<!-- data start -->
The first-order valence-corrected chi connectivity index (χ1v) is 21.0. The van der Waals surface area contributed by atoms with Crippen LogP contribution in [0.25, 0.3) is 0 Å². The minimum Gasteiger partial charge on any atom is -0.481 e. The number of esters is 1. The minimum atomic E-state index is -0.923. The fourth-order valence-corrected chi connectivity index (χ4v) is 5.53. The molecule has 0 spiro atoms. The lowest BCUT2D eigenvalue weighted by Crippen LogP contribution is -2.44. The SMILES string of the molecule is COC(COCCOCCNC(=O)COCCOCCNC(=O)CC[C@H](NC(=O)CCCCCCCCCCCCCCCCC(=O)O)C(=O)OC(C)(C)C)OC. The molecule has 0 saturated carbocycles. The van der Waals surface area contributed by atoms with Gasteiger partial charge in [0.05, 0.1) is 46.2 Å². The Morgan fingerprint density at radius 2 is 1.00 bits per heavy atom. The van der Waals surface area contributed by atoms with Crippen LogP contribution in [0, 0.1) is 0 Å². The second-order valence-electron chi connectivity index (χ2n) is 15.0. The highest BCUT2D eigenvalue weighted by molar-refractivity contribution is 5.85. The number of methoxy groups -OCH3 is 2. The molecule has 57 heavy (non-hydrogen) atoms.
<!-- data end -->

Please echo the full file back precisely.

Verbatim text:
The first-order valence-corrected chi connectivity index (χ1v) is 21.0. The van der Waals surface area contributed by atoms with Crippen LogP contribution in [0.25, 0.3) is 0 Å². The minimum Gasteiger partial charge on any atom is -0.481 e. The number of esters is 1. The minimum atomic E-state index is -0.923. The fourth-order valence-corrected chi connectivity index (χ4v) is 5.53. The molecule has 0 spiro atoms. The lowest BCUT2D eigenvalue weighted by Crippen LogP contribution is -2.44. The SMILES string of the molecule is COC(COCCOCCNC(=O)COCCOCCNC(=O)CC[C@H](NC(=O)CCCCCCCCCCCCCCCCC(=O)O)C(=O)OC(C)(C)C)OC. The molecule has 0 saturated carbocycles. The van der Waals surface area contributed by atoms with Gasteiger partial charge in [0.05, 0.1) is 46.2 Å². The Morgan fingerprint density at radius 2 is 1.00 bits per heavy atom. The van der Waals surface area contributed by atoms with Crippen LogP contribution in [0, 0.1) is 0 Å². The second-order valence-electron chi connectivity index (χ2n) is 15.0. The highest BCUT2D eigenvalue weighted by molar-refractivity contribution is 5.85. The number of methoxy groups -OCH3 is 2. The molecule has 57 heavy (non-hydrogen) atoms.